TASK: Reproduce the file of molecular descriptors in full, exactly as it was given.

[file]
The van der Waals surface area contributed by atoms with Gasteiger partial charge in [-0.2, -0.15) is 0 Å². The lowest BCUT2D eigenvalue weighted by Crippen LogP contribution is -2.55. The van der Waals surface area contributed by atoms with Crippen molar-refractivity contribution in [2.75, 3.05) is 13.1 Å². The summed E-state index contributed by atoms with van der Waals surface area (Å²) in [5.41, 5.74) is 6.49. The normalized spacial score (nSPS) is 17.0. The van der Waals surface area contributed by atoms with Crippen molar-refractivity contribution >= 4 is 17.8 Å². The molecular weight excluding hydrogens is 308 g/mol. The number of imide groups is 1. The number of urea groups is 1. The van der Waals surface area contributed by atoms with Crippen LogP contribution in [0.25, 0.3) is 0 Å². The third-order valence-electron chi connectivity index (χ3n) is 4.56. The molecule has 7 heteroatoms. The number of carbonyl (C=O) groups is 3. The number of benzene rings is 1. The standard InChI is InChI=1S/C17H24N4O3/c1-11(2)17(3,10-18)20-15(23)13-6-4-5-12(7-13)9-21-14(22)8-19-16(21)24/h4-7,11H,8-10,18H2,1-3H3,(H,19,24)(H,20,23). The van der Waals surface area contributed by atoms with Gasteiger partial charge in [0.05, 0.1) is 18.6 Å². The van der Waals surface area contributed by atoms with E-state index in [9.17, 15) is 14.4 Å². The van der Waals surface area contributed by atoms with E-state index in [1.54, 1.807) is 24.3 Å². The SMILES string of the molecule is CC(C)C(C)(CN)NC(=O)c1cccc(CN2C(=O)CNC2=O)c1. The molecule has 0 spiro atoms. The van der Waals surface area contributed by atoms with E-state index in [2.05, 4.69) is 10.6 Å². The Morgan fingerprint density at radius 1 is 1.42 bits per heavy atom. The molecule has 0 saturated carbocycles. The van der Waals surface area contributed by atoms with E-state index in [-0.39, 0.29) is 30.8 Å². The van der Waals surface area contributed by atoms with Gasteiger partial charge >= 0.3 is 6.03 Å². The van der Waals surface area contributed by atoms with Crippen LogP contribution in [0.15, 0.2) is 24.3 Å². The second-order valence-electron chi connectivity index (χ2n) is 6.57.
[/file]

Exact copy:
The van der Waals surface area contributed by atoms with Gasteiger partial charge in [-0.2, -0.15) is 0 Å². The lowest BCUT2D eigenvalue weighted by Crippen LogP contribution is -2.55. The van der Waals surface area contributed by atoms with Crippen molar-refractivity contribution in [2.75, 3.05) is 13.1 Å². The summed E-state index contributed by atoms with van der Waals surface area (Å²) in [5.41, 5.74) is 6.49. The normalized spacial score (nSPS) is 17.0. The van der Waals surface area contributed by atoms with Crippen molar-refractivity contribution >= 4 is 17.8 Å². The molecular weight excluding hydrogens is 308 g/mol. The number of imide groups is 1. The number of urea groups is 1. The van der Waals surface area contributed by atoms with Crippen LogP contribution in [0.25, 0.3) is 0 Å². The third-order valence-electron chi connectivity index (χ3n) is 4.56. The molecule has 7 heteroatoms. The number of carbonyl (C=O) groups is 3. The number of benzene rings is 1. The standard InChI is InChI=1S/C17H24N4O3/c1-11(2)17(3,10-18)20-15(23)13-6-4-5-12(7-13)9-21-14(22)8-19-16(21)24/h4-7,11H,8-10,18H2,1-3H3,(H,19,24)(H,20,23). The van der Waals surface area contributed by atoms with Gasteiger partial charge in [0.05, 0.1) is 18.6 Å². The van der Waals surface area contributed by atoms with E-state index in [9.17, 15) is 14.4 Å². The van der Waals surface area contributed by atoms with E-state index in [1.54, 1.807) is 24.3 Å². The SMILES string of the molecule is CC(C)C(C)(CN)NC(=O)c1cccc(CN2C(=O)CNC2=O)c1. The molecule has 0 spiro atoms. The van der Waals surface area contributed by atoms with E-state index in [2.05, 4.69) is 10.6 Å². The Morgan fingerprint density at radius 1 is 1.42 bits per heavy atom. The molecule has 0 saturated carbocycles. The van der Waals surface area contributed by atoms with E-state index in [-0.39, 0.29) is 30.8 Å². The van der Waals surface area contributed by atoms with Gasteiger partial charge >= 0.3 is 6.03 Å². The van der Waals surface area contributed by atoms with Crippen LogP contribution in [0.15, 0.2) is 24.3 Å². The second-order valence-electron chi connectivity index (χ2n) is 6.57.